HOUSTON (AP) — The U.S. Army is overturning the convictions of 110 Black soldiers — 19 of whom were executed — for a mutiny at a Houston military camp a century ago, an effort to atone for imposing harsh punishments linked to Jim Crow-era racism.
U.S. Army officials announced the historic reversal Monday during a ceremony posthumously honoring the regiment known as the Buffalo Soldiers, who had been sent to Houston in 1917, during World War I, to guard a military training facility. Clashes arose between the regiment and white police officers and civilians, and 19 people were killed.
“We cannot change the past; however, this decision provides the Army and the American people an opportunity to learn from this difficult moment in our history,” Under Secretary of the Army Gabe Camarillo said in a statement.
The South Texas College of Law first requested that the Army look into the cases in October 2020, and again in December 2021. The Army then received clemency petitions from retired general officers on behalf of the 110 soldiers.
At the secretary of the Army’s petition, the Army Board for Correction of Military Records reviewed records of the cases and found that “significant deficiencies permeated the cases.” The proceedings were found to be “fundamentally unfair,” according to the Army’s statement. The board members unanimously recommended all convictions be set aside and the military service of the soldiers’ to be characterized as “honorable.”
Secretary of the Army Christine Wormuth said in the statement that the move marks the Army’s acknowledgement of past mistakes and sets the record straight.
“After a thorough review, the Board has found that these Soldiers were wrongly treated because of their race and were not given fair trials,” Wormuth said.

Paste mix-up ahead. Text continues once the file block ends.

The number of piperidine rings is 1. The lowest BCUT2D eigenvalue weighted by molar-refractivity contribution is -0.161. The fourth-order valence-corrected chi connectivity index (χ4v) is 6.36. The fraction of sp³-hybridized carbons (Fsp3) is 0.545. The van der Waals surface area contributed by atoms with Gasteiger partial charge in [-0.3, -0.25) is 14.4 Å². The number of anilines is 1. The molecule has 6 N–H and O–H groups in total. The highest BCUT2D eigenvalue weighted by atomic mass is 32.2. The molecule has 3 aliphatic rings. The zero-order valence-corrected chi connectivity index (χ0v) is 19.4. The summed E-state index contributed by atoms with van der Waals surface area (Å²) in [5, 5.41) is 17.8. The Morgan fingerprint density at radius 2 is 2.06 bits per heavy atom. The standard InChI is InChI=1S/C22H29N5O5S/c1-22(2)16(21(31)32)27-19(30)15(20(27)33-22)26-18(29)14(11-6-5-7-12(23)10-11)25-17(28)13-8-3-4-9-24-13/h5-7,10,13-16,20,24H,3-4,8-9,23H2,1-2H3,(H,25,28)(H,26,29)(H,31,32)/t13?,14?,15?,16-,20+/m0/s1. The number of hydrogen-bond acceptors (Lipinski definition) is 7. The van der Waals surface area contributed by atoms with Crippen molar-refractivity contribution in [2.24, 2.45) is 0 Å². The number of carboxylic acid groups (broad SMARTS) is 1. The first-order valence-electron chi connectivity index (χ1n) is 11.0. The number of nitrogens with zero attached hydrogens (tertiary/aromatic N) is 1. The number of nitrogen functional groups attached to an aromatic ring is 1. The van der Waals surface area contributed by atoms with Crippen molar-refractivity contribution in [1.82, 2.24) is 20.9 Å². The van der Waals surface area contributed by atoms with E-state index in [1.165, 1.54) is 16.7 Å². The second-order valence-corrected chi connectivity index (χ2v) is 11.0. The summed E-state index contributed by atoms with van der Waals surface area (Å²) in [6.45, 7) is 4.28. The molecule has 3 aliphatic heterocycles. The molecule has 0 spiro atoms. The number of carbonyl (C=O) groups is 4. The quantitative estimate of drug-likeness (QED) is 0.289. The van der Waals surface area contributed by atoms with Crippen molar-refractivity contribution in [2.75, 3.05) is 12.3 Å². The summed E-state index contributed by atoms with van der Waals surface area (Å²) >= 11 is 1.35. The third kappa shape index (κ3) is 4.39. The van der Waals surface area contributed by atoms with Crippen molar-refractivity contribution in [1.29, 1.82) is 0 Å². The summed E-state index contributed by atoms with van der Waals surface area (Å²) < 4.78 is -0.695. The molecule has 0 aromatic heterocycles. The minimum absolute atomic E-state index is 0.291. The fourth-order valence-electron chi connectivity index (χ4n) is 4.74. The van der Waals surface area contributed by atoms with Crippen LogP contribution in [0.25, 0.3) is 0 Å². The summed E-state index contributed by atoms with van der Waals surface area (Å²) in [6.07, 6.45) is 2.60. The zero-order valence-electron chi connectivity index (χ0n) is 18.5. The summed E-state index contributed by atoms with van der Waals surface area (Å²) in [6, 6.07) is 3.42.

Military records will be corrected to the extent possible to recognize service as honorable and their families might be eligible for compensation, according to the Army.
In August 1917, four months after the U.S. entered World War I, soldiers of the all-Black Third Battalion of the U.S. Army’s 24th Infantry Regiment, also known as the Buffalo Soldiers, marched into Houston where clashes erupted following racial provocations.
The regiment had been sent to Houston to guard Camp Logan, which was under construction for the training of white soldiers who would be sent to France during World War I. The city was then governed by Jim Crow laws, and tensions boiled over.
Law enforcement at the time described the events as a deadly and premeditated assault by the soldiers on a white population. Historians and advocates say the soldiers responded to what was thought to be a white mob heading for them.
Out of 118 soldiers, 110 were found guilty in the largest murder trial in U.S. history. Nineteen of them were hanged.
According to the Army’s statement, the first executions happened secretly a day after sentencing. It led to immediate regulatory changes prohibiting future executions without review by the War Department and the president.
Families of the soldiers may be entitled to benefits and can apply through a U.S. Army Board for Correction of Military Records.
“Today is a day I believed would happen,” Jason Holt, a descendant in attendance at the ceremony, said, according to the Houston Chronicle. “I always did.”